ORANGE COUNTY, Fla.— Orange County leaders say they’re still collecting tens of millions of dollars less in the tourism development tax than last year.

And that’s an impact Orange County’s pocketbook is starting to feel.

What You Need To Know

  • The tourist tax funds programs like the arts, Pulse memorial

  • Mayor Demings, comptroller say cuts are inevitable

  • About $80 million left in county reserve funds

  • I-Drive restaurants seeing slightly more tourist traffic

Orange County Comptroller Phil Diamond said the big reopening of theme parks such as Universal and Disney Springs following the statewide shutdown sparked by the coronavirus made June better than May or April, but county leaders are still seeing 89.2 percent less in tourist taxes collected than in June of last year.

“I mean $2 million is nothing compared to $24 million, and that’s why we’re having this kind of use of the surpluses,” Diamond said. 

That shortfall is already having impacts as the county recently suspended the expansion of the Orange County Convention Center.

If collections continue to remain low, the loss of income may negatively impact arts and other well-known programs that benefit from the funding.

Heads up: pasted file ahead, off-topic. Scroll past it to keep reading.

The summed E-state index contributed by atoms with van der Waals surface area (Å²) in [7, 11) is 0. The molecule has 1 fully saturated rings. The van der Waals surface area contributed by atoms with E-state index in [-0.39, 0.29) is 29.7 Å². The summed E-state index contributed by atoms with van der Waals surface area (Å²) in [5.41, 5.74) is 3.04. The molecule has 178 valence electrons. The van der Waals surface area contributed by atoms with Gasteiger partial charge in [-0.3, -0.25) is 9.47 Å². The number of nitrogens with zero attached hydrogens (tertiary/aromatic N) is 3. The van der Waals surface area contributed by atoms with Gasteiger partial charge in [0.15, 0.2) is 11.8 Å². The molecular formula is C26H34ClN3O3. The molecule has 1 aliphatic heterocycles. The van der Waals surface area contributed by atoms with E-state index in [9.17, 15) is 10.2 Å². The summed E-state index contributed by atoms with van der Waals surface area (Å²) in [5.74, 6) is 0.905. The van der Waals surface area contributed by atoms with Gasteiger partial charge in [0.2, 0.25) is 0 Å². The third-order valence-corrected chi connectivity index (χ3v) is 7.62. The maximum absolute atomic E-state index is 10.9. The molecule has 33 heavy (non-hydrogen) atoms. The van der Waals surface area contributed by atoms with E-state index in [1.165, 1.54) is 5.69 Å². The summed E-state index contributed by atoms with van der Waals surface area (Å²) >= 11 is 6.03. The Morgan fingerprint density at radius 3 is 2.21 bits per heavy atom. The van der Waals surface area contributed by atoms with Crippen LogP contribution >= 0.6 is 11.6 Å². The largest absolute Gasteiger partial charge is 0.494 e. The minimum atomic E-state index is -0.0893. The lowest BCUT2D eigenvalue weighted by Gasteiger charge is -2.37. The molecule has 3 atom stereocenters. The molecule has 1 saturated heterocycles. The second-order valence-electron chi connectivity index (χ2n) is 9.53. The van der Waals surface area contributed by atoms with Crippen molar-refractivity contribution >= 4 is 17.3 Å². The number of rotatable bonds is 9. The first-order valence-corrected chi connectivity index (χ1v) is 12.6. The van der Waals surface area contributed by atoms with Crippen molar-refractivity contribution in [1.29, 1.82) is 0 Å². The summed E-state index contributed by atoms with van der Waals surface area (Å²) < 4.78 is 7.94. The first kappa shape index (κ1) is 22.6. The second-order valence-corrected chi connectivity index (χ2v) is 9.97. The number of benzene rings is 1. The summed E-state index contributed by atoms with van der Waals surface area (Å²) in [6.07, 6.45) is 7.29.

”Funding for the Pulse museum, funding for the science center, projects like that are very popular in the community [could be affected],” Diamond said. 

In June alone, Orange County used $17 million in reserve funds to stay afloat —- and millions more in the months before that.

“That’s a lot of money,” Diamond said. “Like I said, that’s obviously not sustainable.”

When asked how long the county could continue to use reserve funds to stay afloat, Diamond said that depends on how the tourism tax collection goes in the coming months. Right now, about $80 million is left in reserve funds. 

Orange County Mayor Jerry Demings says it’s inevitable the county will have to cut back. “We’re gonna have to cut some spending, there’s no question about it,” Demings said. 

Flippers Pizzeria Chief Operating Officer Ben Richardson said he hopes fears about the high number of coronavirus cases in Florida won’t stop the slow increase of tourists coming to Central Florida.

Flippers was hit hard when tourism dried up around its International Drive location, but now that theme parks have opened back up, Richardson says business is starting to come back.

“It’s a game-changer, you know, certainly put us in a much better position to survive,” Richardson said.  “We’re cautiously optimistic, we're doing better than we expected to.”